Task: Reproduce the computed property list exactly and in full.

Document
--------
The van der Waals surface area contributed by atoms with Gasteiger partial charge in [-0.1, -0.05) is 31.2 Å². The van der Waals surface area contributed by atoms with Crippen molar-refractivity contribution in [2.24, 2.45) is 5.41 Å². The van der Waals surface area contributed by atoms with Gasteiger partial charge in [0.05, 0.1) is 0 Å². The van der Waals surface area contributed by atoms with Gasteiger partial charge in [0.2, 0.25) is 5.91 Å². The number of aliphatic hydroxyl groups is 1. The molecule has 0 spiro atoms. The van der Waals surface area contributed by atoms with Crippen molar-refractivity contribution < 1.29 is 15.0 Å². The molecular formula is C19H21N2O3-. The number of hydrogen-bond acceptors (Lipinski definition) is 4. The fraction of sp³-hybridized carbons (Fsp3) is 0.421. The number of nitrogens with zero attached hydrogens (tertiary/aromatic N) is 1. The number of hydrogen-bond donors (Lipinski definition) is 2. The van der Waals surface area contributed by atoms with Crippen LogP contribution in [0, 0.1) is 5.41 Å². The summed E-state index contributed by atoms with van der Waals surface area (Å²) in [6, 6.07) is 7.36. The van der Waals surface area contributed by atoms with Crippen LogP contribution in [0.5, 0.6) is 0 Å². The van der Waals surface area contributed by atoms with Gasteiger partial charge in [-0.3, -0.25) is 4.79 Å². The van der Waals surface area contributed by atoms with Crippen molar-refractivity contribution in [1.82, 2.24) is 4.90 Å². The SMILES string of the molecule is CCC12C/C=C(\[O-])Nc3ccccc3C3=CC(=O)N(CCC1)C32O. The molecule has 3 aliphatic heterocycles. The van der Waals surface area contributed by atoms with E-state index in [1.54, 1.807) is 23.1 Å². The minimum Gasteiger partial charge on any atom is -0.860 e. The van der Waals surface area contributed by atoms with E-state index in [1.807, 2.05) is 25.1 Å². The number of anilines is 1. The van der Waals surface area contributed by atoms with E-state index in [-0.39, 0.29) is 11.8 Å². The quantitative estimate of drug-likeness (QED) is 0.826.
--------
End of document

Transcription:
The van der Waals surface area contributed by atoms with Gasteiger partial charge in [-0.1, -0.05) is 31.2 Å². The van der Waals surface area contributed by atoms with Crippen molar-refractivity contribution in [2.24, 2.45) is 5.41 Å². The van der Waals surface area contributed by atoms with Gasteiger partial charge in [0.05, 0.1) is 0 Å². The van der Waals surface area contributed by atoms with Gasteiger partial charge in [0.2, 0.25) is 5.91 Å². The number of aliphatic hydroxyl groups is 1. The molecule has 0 spiro atoms. The van der Waals surface area contributed by atoms with Crippen molar-refractivity contribution < 1.29 is 15.0 Å². The molecular formula is C19H21N2O3-. The number of hydrogen-bond acceptors (Lipinski definition) is 4. The fraction of sp³-hybridized carbons (Fsp3) is 0.421. The number of nitrogens with zero attached hydrogens (tertiary/aromatic N) is 1. The number of hydrogen-bond donors (Lipinski definition) is 2. The van der Waals surface area contributed by atoms with Crippen LogP contribution in [0, 0.1) is 5.41 Å². The summed E-state index contributed by atoms with van der Waals surface area (Å²) in [6, 6.07) is 7.36. The van der Waals surface area contributed by atoms with Crippen LogP contribution in [0.5, 0.6) is 0 Å². The van der Waals surface area contributed by atoms with Gasteiger partial charge in [-0.3, -0.25) is 4.79 Å². The van der Waals surface area contributed by atoms with Crippen molar-refractivity contribution in [1.82, 2.24) is 4.90 Å². The SMILES string of the molecule is CCC12C/C=C(\[O-])Nc3ccccc3C3=CC(=O)N(CCC1)C32O. The molecule has 3 aliphatic heterocycles. The van der Waals surface area contributed by atoms with E-state index in [1.54, 1.807) is 23.1 Å². The minimum Gasteiger partial charge on any atom is -0.860 e. The van der Waals surface area contributed by atoms with E-state index in [1.807, 2.05) is 25.1 Å². The number of anilines is 1. The van der Waals surface area contributed by atoms with E-state index in [-0.39, 0.29) is 11.8 Å². The quantitative estimate of drug-likeness (QED) is 0.826.